I was blunt and brutally honest in my assessments, but tried to convey the points with as much professional decorum as possible. I also advised that I WOULD NOT be willing to edit another project if it was of the same level of (lack of) quality as the “trial” one, and that he was to consider my BOTTOM rate $350, provided the quality was good enough that I didn’t have to spend HOURS correcting or trying to correct issues with the audio or footage.
Never heard another word. Found out later, from a mutual acquaintance, that my client WAS the shooter and just getting started by piggy-backing his established photographer dad’s client roster. Maybe he’s better now 😉
June 3, 2011 at 4:37 AM #186112Moab ManParticipant
If I were your client I would want you to tell me straight up that my videographer is worthless and why. He’s probably unaware since he is happy with the end product you show him thus thinking the videographer is doing his job well. And if this plays into it… explain his cost to you would be less when you have less work to do.
Finally, suggest someone that does the job right.
June 3, 2011 at 4:38 AM #186113Moab ManParticipant
ps. As someone learning, I love to read the rants of professionals to know what not to do.
June 3, 2011 at 2:00 PM #186114D0nParticipant
invite that guy over for dinner and a game of clue. Then kill him in the dining room with a candlestick holder….
yeah you may want to mention to your employer that his videographer is going to cost him more money, and add a list of pointers that will cut down on your editing time and leave it up to the customer to decide what to do about the shooter. Your job is to cut what they give you….at the end of the day, you aren’t really obligated to tell the business man how to hire, nor the videographer how to shoot….. but it isn’t unreasonable for the guy paying the bill to ask you to justify your cost, and you should have a very well thought out answer for him when it happens.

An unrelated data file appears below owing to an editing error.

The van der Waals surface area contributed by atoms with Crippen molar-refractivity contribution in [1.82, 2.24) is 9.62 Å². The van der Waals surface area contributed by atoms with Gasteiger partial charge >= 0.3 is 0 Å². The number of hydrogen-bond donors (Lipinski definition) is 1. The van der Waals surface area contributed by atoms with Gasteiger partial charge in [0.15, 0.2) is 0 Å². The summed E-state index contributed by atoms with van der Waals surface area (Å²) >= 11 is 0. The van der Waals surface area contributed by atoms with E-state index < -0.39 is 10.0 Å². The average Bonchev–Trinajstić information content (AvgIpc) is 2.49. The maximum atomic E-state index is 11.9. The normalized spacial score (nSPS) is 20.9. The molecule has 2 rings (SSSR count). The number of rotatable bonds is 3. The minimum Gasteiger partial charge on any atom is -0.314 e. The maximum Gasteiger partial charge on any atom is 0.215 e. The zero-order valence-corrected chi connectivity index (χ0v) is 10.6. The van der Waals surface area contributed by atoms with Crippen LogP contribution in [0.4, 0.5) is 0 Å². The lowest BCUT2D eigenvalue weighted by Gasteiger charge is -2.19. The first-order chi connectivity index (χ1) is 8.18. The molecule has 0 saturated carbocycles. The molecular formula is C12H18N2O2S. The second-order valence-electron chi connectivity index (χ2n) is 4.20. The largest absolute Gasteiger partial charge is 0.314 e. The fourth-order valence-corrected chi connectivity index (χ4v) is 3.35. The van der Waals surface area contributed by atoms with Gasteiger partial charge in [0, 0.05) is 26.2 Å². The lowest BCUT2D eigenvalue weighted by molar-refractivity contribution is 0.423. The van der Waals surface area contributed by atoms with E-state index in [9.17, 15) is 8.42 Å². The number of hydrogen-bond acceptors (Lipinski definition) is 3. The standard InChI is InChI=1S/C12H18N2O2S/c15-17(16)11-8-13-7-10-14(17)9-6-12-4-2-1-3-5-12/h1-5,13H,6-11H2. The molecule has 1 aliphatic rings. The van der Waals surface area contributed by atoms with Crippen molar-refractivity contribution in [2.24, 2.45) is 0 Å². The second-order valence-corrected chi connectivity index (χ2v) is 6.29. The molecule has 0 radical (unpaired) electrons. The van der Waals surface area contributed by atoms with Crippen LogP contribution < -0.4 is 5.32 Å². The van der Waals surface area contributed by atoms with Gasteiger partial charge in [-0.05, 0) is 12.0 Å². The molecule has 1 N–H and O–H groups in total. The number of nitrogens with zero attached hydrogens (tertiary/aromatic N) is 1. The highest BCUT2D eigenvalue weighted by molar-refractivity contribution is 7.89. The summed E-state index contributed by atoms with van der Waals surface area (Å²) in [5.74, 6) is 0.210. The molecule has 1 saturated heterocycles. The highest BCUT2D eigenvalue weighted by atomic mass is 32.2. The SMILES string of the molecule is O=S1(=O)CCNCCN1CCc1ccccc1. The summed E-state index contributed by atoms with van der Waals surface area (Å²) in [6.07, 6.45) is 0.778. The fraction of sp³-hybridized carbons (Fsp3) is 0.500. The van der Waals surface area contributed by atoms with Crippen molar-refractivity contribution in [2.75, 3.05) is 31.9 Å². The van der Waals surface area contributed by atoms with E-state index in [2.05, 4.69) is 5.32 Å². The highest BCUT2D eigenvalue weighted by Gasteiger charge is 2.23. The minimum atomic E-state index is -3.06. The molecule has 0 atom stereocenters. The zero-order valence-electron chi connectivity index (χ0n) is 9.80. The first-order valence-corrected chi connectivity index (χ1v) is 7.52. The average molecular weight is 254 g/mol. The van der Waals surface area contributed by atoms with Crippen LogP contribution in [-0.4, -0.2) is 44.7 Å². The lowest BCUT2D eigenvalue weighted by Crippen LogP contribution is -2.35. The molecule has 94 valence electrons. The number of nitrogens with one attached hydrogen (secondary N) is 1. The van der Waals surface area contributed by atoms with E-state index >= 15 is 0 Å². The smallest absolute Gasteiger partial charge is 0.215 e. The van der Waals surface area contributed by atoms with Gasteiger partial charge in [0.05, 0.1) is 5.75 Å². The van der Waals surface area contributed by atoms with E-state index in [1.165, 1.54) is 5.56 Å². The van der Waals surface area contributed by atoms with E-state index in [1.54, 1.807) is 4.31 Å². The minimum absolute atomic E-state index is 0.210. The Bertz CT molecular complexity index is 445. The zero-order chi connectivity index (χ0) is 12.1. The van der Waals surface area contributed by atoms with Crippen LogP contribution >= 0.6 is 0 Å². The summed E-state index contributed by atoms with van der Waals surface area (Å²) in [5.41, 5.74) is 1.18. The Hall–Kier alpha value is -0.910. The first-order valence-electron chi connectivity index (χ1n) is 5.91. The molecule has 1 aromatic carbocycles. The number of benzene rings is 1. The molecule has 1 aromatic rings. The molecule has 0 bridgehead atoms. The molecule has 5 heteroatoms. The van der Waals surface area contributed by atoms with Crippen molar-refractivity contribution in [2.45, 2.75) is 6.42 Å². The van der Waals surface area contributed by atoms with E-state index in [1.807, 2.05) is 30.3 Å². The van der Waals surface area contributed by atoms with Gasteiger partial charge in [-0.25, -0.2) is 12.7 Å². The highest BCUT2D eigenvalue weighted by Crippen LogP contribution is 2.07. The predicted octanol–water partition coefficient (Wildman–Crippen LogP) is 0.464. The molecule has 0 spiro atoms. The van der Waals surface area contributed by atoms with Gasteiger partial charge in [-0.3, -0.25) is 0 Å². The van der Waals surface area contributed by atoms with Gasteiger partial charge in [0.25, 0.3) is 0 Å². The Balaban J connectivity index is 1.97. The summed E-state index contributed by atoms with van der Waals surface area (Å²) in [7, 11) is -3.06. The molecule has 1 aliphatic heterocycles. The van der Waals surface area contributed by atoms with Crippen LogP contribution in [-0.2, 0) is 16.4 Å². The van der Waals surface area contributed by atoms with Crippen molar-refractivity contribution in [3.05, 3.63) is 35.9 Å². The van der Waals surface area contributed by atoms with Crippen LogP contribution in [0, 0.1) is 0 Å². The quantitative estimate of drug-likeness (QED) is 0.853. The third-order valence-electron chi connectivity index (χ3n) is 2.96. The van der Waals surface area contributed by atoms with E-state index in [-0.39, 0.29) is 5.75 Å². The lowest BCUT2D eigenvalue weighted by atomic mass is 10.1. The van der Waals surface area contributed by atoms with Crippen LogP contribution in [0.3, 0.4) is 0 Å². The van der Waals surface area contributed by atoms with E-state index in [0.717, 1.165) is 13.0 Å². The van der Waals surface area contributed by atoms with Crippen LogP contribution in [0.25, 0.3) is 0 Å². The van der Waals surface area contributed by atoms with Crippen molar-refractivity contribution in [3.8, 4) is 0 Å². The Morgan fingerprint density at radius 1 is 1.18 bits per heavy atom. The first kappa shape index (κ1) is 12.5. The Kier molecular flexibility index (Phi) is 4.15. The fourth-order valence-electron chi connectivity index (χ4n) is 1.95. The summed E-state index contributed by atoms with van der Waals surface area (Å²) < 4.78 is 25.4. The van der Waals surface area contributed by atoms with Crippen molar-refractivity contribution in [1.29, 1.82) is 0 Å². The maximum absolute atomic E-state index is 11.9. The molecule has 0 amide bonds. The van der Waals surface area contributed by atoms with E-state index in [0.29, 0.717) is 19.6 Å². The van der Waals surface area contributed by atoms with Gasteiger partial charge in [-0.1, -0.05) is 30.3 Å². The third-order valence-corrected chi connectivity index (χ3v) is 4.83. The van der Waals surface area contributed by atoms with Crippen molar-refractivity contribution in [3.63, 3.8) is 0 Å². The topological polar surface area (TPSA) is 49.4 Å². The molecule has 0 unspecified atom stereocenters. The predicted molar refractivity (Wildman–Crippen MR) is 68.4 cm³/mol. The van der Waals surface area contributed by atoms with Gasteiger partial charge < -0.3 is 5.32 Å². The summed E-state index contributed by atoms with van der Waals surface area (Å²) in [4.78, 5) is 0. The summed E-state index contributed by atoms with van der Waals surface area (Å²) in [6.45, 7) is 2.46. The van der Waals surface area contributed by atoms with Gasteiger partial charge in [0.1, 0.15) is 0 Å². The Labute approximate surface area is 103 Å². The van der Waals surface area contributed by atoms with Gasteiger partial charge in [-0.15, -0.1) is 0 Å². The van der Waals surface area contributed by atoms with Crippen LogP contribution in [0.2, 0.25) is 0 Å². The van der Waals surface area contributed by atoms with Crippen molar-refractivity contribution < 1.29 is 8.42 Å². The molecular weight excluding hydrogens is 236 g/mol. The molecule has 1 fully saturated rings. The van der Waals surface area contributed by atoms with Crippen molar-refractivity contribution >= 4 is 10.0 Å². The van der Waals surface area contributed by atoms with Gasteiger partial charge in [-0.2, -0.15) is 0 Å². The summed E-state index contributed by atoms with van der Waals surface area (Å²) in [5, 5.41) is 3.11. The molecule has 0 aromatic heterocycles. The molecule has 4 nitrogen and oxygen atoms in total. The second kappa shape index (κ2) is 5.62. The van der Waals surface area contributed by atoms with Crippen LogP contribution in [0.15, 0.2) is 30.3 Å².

June 3, 2011 at 2:20 PM #186115RobParticipant
Hahah, funny story, Earl.
“How do I tell my client, who paid a good price for this videographer, that the video source sucks!”
I can’t tell you how many times I’ve been in this position. When I was in college taking any job I could get, I swear this one producer would hire people just because they have an HVX.
Eventually (when I got a real job) I snapped and tried to emphasize that a talented shooter doesn’t just point his camera in the general direction of the action.It is the shooter’s job togather what the editor needsto put together a video that the viewer will comprehend. That means gathering steadywide shots, medium shots, close ups, and cut aways of every little ‘scene’ or ‘event’ that takes place throughout the day if you’re shooting ENG style (controlled shoots don’t usually suffer from this poor shooting you’ve described).
Honestly, producers who can’t get this in their head (and don’t bother to learn the technical side of video, by the way) should just be blown off. Don’t work with them. Tell them you’re booked and don’t have time for their work. I’m sympathetic to the fact that you need money. But in the long run, if you’re not working at an hourly rate or half-day/full-day rate, you’ll lose money because you’re spending an absurd amount of time working on these projects that don’t pay off anyway. At least if you don’t take these crappy projects, you can take the time to look for good clients.
We should have a Rants forum on Videomaker.
June 3, 2011 at 2:21 PM #186116RobParticipant
oh wonderful. gotta love how this forum still has this html problem…
June 3, 2011 at 5:01 PM #186117EarlCMember
What HTML problem Rob 😉 Sorry, havin’ fun with you. It’s taken care of … this time 😉
June 3, 2011 at 6:41 PM #186118doublehammParticipant
What if the other videographer is YOURS? Working for a client, I was
given an intern to run one of my other cameras. The guy had 4 years of
school behind him, and I must admit his panning, tracking, super slow
zooms that you barely noticed were better than I could do.
first shoot went pretty well. Then came the 2nd shoot. I came home,
downloaded my footage to my computer, and opened it up in horror. He